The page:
Training can be an important management strategy for forming new routines and easing fears brought on by the transitional period. “Employee involvement can be an effective way to reduce the restraining forces because it creates a psychological ownership of the decision” (University of Phoenix. (Ed.), 2005, p. 483). Employees that are involved in the decision-making process may be more inclined to adapt to changes since they may feel valued enough to have had input into the change process. Their fears eased, the employees may feel like part of the team.

Change in an organization can be extremely stressful on its employees. By providing employees the means to manage stress, leaders in an organization can manage certain restraining forces. “Stress management minimizes resistance by removing some of the direct costs and fear of the unknown associated with the change process” (University of Phoenix. (Ed.), 2005, p.

484). “People have vested interests and apply their power to ensure that the emerging conditions are consistent with their personal values and needs” (University of Phoenix. (Ed.), 2005, p.

484). Negotiation must be used when dealing with employees that may perceive changes to affect them negatively.Finally, coercion is the most drastic of all the strategies. Sometimes the only way to bring about change in an organization is to threaten, or literally remove the people who are not going to fit into the culture that the new changes will bring about. All six strategies may be used to effectively manage restraining forces in an organization; however, some strategies should only be used when warranted. “Communication, training, employee involvement, and stress management try to reduce the restraining forces and should be attempted first.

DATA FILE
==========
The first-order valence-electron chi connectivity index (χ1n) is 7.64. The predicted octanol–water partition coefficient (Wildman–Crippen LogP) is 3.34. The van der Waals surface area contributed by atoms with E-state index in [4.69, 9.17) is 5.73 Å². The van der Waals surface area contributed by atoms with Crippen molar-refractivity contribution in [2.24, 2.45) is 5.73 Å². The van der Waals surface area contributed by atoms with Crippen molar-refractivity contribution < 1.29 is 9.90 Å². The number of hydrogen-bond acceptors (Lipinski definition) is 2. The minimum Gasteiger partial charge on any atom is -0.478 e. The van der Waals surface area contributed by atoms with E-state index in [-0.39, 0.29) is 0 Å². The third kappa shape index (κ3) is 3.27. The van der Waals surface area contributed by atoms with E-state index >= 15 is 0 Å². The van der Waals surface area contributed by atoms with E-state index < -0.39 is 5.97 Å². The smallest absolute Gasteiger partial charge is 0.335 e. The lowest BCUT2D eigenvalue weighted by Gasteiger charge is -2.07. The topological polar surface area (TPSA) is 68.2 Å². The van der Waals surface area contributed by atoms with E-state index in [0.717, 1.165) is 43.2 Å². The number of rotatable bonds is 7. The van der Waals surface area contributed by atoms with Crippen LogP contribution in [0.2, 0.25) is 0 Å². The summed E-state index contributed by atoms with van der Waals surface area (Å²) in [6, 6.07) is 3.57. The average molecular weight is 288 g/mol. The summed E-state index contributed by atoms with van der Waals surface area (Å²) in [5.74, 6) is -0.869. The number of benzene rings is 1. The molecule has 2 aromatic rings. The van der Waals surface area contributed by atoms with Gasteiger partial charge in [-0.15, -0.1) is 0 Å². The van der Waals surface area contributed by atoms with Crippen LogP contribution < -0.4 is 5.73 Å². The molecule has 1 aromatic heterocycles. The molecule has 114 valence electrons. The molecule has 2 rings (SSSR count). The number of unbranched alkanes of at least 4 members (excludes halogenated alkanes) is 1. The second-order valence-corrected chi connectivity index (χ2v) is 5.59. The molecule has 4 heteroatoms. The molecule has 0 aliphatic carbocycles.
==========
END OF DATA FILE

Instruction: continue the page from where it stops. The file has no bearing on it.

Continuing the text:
Negotiation and coercion are necessary for people who will clearly lose something from the change and when the speed of change is critical (University of Phoenix. (Ed.), 2005, p. 481).

Leadership Styles Can Influence the Change Management Process. McShane-Von Glinow defines leadership “as the process of influencing people and providing an environment for them to achieve team or organizational objectives” (University of Phoenix. (Ed.

), 2005, p. 416). The COO’s leadership style can be an asset or a detriment to the change management process depending on the type of team being managed. The environment a team operates in can also be affected by the style of leadership used.Fred Fiedler developed a contingency model that stated, “According to this model, leader effectiveness depends on whether the person’s natural leadership style is appropriately matched to the situation” (University of Phoenix. (Ed.), 2005, p. 427).